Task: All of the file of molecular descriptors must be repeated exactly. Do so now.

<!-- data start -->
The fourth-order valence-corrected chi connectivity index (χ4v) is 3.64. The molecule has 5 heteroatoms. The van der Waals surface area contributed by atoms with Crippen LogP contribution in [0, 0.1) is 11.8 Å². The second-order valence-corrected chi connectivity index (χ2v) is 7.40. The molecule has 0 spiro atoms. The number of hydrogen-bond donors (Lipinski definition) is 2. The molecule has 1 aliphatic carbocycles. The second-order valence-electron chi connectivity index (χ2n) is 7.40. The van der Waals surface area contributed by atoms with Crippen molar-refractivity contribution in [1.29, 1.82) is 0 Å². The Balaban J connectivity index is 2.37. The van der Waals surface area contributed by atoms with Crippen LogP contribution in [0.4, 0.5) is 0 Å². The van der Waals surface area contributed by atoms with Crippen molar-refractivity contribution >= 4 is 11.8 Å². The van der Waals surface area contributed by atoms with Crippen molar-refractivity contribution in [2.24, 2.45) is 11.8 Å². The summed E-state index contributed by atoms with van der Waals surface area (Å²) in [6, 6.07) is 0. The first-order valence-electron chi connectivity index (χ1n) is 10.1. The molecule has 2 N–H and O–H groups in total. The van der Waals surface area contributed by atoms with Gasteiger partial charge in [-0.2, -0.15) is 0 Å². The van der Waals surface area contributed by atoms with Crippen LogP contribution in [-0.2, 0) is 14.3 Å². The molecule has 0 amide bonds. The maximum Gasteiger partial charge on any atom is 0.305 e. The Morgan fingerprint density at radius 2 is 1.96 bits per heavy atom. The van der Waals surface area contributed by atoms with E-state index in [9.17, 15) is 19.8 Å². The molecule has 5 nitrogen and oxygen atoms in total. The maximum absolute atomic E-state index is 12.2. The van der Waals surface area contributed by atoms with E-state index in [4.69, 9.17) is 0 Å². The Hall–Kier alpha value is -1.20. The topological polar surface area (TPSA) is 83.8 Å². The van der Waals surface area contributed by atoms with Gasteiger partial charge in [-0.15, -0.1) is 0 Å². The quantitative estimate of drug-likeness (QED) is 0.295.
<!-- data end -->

The fourth-order valence-corrected chi connectivity index (χ4v) is 3.64. The molecule has 5 heteroatoms. The van der Waals surface area contributed by atoms with Crippen LogP contribution in [0, 0.1) is 11.8 Å². The second-order valence-corrected chi connectivity index (χ2v) is 7.40. The molecule has 0 spiro atoms. The number of hydrogen-bond donors (Lipinski definition) is 2. The molecule has 1 aliphatic carbocycles. The second-order valence-electron chi connectivity index (χ2n) is 7.40. The van der Waals surface area contributed by atoms with Crippen molar-refractivity contribution in [1.29, 1.82) is 0 Å². The Balaban J connectivity index is 2.37. The van der Waals surface area contributed by atoms with Crippen LogP contribution in [0.4, 0.5) is 0 Å². The van der Waals surface area contributed by atoms with Crippen molar-refractivity contribution >= 4 is 11.8 Å². The van der Waals surface area contributed by atoms with Crippen molar-refractivity contribution in [2.24, 2.45) is 11.8 Å². The summed E-state index contributed by atoms with van der Waals surface area (Å²) in [6, 6.07) is 0. The first-order valence-electron chi connectivity index (χ1n) is 10.1. The molecule has 2 N–H and O–H groups in total. The van der Waals surface area contributed by atoms with Gasteiger partial charge in [-0.2, -0.15) is 0 Å². The van der Waals surface area contributed by atoms with Crippen LogP contribution in [-0.2, 0) is 14.3 Å². The molecule has 0 amide bonds. The maximum Gasteiger partial charge on any atom is 0.305 e. The Morgan fingerprint density at radius 2 is 1.96 bits per heavy atom. The van der Waals surface area contributed by atoms with E-state index in [9.17, 15) is 19.8 Å². The molecule has 5 nitrogen and oxygen atoms in total. The maximum absolute atomic E-state index is 12.2. The van der Waals surface area contributed by atoms with E-state index in [4.69, 9.17) is 0 Å². The Hall–Kier alpha value is -1.20. The topological polar surface area (TPSA) is 83.8 Å². The van der Waals surface area contributed by atoms with Gasteiger partial charge in [-0.15, -0.1) is 0 Å². The quantitative estimate of drug-likeness (QED) is 0.295.